by Fr Wiseman Nkomo
Click HERE for Sunday’s readings
Eccl 1:2, 2:21 – 23;
Col 3: 1 -5, 9- 11;
Luke 12:13 – 21.
Possessions without God and others are vanity.
In last week’s liturgical readings we were taught that it is God who provides for our needs. It is God who provides true knowledge, a knowledge which comes with the duty to act justly and it is God who provides for our daily needs. The call to act justly continues in this Sunday’s readings and this time there is a call to act justly in relation to possessions.
In the first reading we get a reflection on this question “is busying oneself with accumulating wealth worth it or is it all a chasing after the wind” (Ecl 2:11)? Right from the beginning of the reading, the answer is spelled out to this agonising question: “All is vanity” (Ecl 1: 2). People seek the most varied and refined pleasures; they crave for wealth and aspire to social consideration. They try to perpetuate their presence in the world through their children, fight and kill to achieve power. The conclusion is always the same: at the end, without distinction, they are stripped of everything.
Today’s first reading proposes the reflection of Qohelet on the accumulation of assets: “For here was a man who toiled in all wisdom, knowledge, and skill and he must leave all to someone who has not worked for it.” Is this not vanity and a great evil? (v. 21). So what to do? Stop working, not committing oneself any longer? Eating, drinking, having fun and not thinking about others? Qohelet advises his disciples a healthy enjoyment of what life offers. However, he leaves suspended the fundamental questions about the meaning of life. The answer cannot be found in his book but in the Gospel. Jesus will be the one to throw open new horizons, to teach not to fret about vanity, not to chase the wind.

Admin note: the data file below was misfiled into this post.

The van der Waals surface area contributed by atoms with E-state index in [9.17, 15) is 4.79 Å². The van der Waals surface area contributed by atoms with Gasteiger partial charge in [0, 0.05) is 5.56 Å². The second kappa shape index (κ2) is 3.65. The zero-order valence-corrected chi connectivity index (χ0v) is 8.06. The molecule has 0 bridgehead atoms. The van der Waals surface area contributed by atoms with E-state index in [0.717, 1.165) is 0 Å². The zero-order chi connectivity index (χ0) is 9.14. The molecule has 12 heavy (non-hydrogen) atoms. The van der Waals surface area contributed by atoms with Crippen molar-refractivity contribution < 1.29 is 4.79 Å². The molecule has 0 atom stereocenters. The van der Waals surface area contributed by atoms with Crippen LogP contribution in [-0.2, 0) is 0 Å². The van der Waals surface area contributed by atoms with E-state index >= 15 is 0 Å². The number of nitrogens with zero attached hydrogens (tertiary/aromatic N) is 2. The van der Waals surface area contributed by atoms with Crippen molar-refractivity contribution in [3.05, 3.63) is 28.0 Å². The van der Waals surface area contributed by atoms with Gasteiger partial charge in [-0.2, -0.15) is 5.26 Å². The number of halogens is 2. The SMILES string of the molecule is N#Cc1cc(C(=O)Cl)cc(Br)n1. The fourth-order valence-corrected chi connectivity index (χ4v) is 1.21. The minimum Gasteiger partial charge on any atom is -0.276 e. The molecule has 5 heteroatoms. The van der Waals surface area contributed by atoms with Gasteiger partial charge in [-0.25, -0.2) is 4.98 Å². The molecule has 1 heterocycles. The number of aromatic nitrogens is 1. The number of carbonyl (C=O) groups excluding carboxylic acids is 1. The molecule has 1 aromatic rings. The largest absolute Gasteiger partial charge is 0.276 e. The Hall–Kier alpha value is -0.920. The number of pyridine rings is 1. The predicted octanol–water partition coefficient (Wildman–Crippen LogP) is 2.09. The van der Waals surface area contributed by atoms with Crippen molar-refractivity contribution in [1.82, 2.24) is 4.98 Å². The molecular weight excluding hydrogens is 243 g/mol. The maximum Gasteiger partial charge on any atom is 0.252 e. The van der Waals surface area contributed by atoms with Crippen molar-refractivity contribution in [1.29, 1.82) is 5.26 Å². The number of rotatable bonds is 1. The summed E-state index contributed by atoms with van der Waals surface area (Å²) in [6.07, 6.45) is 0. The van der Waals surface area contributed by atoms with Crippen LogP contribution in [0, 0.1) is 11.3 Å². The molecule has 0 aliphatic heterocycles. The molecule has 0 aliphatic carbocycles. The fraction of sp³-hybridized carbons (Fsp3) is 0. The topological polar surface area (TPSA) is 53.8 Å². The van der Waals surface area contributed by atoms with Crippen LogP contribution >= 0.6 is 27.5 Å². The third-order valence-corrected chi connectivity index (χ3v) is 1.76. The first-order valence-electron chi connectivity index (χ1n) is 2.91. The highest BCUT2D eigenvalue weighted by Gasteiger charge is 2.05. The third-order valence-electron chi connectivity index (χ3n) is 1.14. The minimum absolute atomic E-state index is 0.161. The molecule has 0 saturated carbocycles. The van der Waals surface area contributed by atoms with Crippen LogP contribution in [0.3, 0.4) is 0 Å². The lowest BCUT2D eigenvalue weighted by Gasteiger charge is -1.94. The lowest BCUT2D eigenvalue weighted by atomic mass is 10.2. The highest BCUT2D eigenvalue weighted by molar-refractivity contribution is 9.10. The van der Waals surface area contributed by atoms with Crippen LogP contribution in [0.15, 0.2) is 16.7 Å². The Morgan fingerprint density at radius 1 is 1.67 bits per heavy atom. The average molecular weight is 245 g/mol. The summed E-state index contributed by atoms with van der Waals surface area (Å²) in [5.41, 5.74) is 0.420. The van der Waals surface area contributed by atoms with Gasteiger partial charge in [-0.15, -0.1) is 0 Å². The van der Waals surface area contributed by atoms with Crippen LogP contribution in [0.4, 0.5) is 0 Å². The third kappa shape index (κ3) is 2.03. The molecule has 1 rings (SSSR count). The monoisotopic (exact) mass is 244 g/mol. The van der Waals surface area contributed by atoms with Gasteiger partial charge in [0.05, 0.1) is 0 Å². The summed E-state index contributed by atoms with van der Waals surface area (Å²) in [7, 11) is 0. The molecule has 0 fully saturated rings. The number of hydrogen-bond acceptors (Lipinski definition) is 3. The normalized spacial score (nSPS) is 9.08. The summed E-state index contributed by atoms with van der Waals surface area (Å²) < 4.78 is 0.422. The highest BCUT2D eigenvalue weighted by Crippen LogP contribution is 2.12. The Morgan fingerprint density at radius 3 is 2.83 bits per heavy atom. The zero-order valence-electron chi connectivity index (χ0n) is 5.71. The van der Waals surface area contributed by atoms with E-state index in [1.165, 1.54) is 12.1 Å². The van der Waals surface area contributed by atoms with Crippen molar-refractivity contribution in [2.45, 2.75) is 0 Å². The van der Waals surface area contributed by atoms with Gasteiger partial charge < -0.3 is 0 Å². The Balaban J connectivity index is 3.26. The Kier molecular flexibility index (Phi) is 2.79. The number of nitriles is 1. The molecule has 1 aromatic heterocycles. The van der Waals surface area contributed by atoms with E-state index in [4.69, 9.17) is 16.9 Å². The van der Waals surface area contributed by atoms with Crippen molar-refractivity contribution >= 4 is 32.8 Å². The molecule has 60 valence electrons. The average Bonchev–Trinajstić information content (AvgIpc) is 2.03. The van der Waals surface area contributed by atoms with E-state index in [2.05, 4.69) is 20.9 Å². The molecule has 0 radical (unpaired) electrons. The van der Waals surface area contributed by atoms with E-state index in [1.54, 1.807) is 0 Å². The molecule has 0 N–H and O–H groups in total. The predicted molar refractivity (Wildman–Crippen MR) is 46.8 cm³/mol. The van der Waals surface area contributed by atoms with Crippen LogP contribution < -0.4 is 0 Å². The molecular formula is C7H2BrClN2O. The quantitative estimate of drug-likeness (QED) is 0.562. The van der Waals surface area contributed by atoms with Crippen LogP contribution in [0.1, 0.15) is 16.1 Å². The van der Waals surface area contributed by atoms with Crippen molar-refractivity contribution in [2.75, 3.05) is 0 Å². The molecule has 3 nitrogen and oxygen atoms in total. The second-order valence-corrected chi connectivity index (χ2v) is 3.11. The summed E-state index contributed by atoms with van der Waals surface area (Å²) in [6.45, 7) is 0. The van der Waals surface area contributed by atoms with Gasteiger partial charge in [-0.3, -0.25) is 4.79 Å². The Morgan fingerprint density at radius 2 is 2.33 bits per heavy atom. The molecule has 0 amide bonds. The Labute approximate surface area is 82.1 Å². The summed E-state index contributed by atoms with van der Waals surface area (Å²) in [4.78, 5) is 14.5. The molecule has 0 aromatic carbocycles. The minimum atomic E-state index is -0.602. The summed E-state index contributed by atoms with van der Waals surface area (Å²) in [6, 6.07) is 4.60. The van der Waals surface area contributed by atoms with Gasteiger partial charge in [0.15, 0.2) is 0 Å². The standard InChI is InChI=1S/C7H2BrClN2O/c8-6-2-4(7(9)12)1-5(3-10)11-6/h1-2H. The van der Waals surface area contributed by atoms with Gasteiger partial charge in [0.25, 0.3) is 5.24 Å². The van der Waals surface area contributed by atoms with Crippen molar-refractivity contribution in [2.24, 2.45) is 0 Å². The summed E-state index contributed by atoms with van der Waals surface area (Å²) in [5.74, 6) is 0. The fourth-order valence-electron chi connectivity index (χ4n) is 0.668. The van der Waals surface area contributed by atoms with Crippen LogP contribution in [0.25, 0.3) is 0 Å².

In the second reading we hear St Paul who exhorts us saying “Set your mind on things that are above, not on earthly things” (v. 2). It seems an invitation to despise this world and to be impervious to material problems in order to turn only to heaven. However to understand this exhortation we must keep in mind that St Paul is speaking of baptism. A sacrament through which the Christian is dead to the old life, was raised with Christ and with him he started a whole new life (vv. 1-4). A life centred only on Christ.
It is therefore a call to forever turn away from the temptation to cling to the things of this world for they turn our attention away from the Lord and towards ourselves as we see in the parable of the rich fool in the gospel.
In today’s gospel we see that when it comes to possessions, even the best of people, Christians too, often end up losing their heads and become blind and deaf: they see only their interest and are willing to override even the most sacred sentiments. At times, with the help of a wise friend, the parties are able to agree, at other times instead the hatred lasts for years and the brothers stop talking to each other.
One day Jesus was chosen as a mediator to solve one of these family contrasts (v. 13). In such cases, a suggestion, a good tip is not denied to anyone. Here was the surprising answer of the Master: “Who has appointed me as your judge or your attorney?” (v. 14). Probably we do not agree with him. Why does he hold back? Does he want to teach not to give value to the realities of this world? Does he invite us to shy away from the real problems of life? Does he recommend to tolerate the oppression of the arrogant? It cannot be. A similar choice would be contrary to the rest of the Gospel. Let us understand it better.